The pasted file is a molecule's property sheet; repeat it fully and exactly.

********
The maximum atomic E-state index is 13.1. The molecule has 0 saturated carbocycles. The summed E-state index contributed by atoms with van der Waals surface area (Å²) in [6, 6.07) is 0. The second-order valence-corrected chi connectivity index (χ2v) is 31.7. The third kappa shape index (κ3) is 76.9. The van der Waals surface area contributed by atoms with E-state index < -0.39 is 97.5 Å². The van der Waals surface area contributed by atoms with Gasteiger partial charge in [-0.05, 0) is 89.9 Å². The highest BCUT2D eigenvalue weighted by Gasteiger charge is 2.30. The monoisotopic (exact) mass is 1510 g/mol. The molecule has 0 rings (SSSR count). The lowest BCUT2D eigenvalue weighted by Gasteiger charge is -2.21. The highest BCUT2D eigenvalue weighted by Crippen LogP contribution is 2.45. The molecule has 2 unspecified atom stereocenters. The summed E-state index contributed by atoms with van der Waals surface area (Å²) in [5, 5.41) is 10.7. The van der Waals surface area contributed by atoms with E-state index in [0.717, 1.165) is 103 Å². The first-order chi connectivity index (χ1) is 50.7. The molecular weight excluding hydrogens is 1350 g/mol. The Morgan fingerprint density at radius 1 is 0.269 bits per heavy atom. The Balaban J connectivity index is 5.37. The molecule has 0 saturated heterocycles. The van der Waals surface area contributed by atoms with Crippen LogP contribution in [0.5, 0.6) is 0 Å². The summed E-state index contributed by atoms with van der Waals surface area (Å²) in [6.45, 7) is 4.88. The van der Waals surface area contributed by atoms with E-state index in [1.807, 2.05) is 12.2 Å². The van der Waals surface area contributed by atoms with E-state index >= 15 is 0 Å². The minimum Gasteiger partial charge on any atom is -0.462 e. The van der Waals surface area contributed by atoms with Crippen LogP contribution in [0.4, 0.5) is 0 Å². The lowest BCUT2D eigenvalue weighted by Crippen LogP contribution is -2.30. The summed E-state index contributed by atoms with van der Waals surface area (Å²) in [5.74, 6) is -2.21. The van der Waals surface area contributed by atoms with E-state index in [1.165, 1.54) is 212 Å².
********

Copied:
The maximum atomic E-state index is 13.1. The molecule has 0 saturated carbocycles. The summed E-state index contributed by atoms with van der Waals surface area (Å²) in [6, 6.07) is 0. The second-order valence-corrected chi connectivity index (χ2v) is 31.7. The third kappa shape index (κ3) is 76.9. The van der Waals surface area contributed by atoms with E-state index < -0.39 is 97.5 Å². The van der Waals surface area contributed by atoms with Gasteiger partial charge in [-0.05, 0) is 89.9 Å². The highest BCUT2D eigenvalue weighted by Gasteiger charge is 2.30. The monoisotopic (exact) mass is 1510 g/mol. The molecule has 0 rings (SSSR count). The lowest BCUT2D eigenvalue weighted by Gasteiger charge is -2.21. The highest BCUT2D eigenvalue weighted by Crippen LogP contribution is 2.45. The molecule has 2 unspecified atom stereocenters. The summed E-state index contributed by atoms with van der Waals surface area (Å²) in [5, 5.41) is 10.7. The van der Waals surface area contributed by atoms with E-state index in [0.717, 1.165) is 103 Å². The first-order chi connectivity index (χ1) is 50.7. The molecular weight excluding hydrogens is 1350 g/mol. The Morgan fingerprint density at radius 1 is 0.269 bits per heavy atom. The Balaban J connectivity index is 5.37. The molecule has 0 saturated heterocycles. The van der Waals surface area contributed by atoms with Crippen LogP contribution in [0.5, 0.6) is 0 Å². The summed E-state index contributed by atoms with van der Waals surface area (Å²) in [6.45, 7) is 4.88. The van der Waals surface area contributed by atoms with E-state index in [1.807, 2.05) is 12.2 Å². The van der Waals surface area contributed by atoms with E-state index >= 15 is 0 Å². The minimum Gasteiger partial charge on any atom is -0.462 e. The van der Waals surface area contributed by atoms with Crippen LogP contribution in [0.4, 0.5) is 0 Å². The lowest BCUT2D eigenvalue weighted by Crippen LogP contribution is -2.30. The summed E-state index contributed by atoms with van der Waals surface area (Å²) in [5.74, 6) is -2.21. The van der Waals surface area contributed by atoms with E-state index in [1.165, 1.54) is 212 Å².